A browser window will launch to allow you to create an API token that you can then paste back into the CLI. Terraform Cloud - Create API Token dialog

    The next thing we need to do is create an Azure service principal that Terraform Cloud can use when deploying to Azure.

    In my case, I created a resource group and granted the service principal Contributor access to it (assuming that all the resources you want Terraform to create will live within that resource group). You could also allow the service principal access to the whole subscription if you prefer.

    az login
    az group create --location westus --resource-group MyResourceGroup
    az ad sp create-for-rbac --name <service_principal_name> --role Contributor --scopes /subscriptions/<subscription_id>/resourceGroups/<resourceGroupName>
    

    Now go back to Terraform Cloud, and after selecting the newly created workspace, select Variables.

    Under Workspace variables, click Add variable, then select Environment variables. Add a variable for each of the following (for ARM_CLIENT_SECRET also check the Sensitive checkbox), for the value copy the appropriate value from the output from creating the service principal:

    • ARM_CLIENT_ID - appId
    • ARM_CLIENT_SECRET - password
    • ARM_SUBSCRIPTION_ID - id from az account show
    • ARM_TENANT_ID

    Workspace variables

    With those variables set, you can now push your Terraform files to the GitHub repository.

    The Terraform Cloud workspace is configured to evaluate a plan on pull requests, and on pushes or merges to main it will apply those changes.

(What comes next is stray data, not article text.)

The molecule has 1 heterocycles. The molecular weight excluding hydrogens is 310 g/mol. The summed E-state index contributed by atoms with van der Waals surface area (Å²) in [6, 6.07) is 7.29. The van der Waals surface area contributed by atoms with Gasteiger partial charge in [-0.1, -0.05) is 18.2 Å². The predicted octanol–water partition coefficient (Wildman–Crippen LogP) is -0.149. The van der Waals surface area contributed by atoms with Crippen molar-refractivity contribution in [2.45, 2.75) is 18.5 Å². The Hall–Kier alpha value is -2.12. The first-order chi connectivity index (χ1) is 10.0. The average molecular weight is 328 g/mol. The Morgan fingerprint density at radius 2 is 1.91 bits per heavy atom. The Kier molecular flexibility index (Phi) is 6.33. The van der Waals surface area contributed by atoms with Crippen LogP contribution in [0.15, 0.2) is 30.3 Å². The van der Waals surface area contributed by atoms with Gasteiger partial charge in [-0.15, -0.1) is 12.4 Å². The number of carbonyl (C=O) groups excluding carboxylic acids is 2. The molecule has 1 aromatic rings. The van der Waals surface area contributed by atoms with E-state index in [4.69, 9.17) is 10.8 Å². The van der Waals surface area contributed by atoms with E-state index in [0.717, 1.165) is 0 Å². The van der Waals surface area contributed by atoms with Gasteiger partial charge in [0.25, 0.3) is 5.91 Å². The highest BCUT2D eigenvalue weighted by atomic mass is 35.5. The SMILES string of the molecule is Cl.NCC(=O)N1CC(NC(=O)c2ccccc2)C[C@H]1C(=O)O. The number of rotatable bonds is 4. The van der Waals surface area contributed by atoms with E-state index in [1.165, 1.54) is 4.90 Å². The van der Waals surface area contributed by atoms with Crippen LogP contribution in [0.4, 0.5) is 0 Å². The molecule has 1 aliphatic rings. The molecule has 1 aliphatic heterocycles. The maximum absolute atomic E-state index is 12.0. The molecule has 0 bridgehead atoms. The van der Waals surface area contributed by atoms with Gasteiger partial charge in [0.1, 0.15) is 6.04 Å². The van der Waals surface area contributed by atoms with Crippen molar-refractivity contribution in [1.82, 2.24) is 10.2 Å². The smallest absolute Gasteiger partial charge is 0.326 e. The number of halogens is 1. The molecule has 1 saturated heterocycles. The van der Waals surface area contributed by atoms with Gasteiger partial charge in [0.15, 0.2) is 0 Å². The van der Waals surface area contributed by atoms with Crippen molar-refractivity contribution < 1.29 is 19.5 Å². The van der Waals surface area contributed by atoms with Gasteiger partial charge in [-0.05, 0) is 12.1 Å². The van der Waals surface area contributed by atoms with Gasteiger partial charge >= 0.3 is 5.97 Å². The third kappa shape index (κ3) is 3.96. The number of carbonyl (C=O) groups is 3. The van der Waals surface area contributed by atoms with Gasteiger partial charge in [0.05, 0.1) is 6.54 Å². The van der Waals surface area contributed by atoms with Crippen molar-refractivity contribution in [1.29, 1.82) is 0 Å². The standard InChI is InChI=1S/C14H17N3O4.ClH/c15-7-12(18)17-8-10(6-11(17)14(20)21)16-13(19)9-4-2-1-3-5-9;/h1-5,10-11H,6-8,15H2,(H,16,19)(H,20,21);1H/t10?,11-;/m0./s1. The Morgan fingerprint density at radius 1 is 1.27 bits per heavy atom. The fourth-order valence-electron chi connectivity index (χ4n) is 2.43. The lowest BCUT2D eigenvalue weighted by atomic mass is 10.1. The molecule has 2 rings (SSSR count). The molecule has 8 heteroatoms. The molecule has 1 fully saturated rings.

Terraform Cloud - Plan

    By default, you need to manually confirm before ‘apply’ will run (you can change the workspace to auto-approve to avoid this). Confirm Plan dialog

    After a short wait, all the Azure resources (including the VM) should have been created and ready to use. Terraform Cloud - changes applied

    Virtual machine password

    I’m not hardcoding the password for the virtual machine - rather I’m using the Terraform random_password resource to generate a random password. The password is not displayed in the logs as it is marked as ‘sensitive’. But I will actually need to know the password so I can RDP to the VM. It turns out the password value is saved in Terraform state, and you can examine this via the States tab of the workspace.

    Terraform Cloud - Workspace state

    With that, I’m now able to navigate to the VM resource in the Azure Portal and connect via RDP and do what I need to do.

    If you wanted to stick with the CLI, you can also use Azure PowerShell to launch an RDP session.

    Extra configuration

    If you review the Terraform in the repo, you’ll notice I also make use of the azurerm_virtual_machine_extension resource to run some PowerShell that installs Chocolatey. That just saves me from having to do it manually. If you can automate it, why not!

    Cleaning up when you’re done

    For safety, the virtual machine is set to auto shutdown in the evening, which will reduce any costs. To completely remove the virtual machine and any associated storage you can run a “destroy plan”

    From the workspace, go to Settings, then Destruction and deletion, and click Queue destroy plan.

    Alt text

  • Looking back at 2022

    As 2022 draws to a close, it’s time for me to write my final blog post for the year.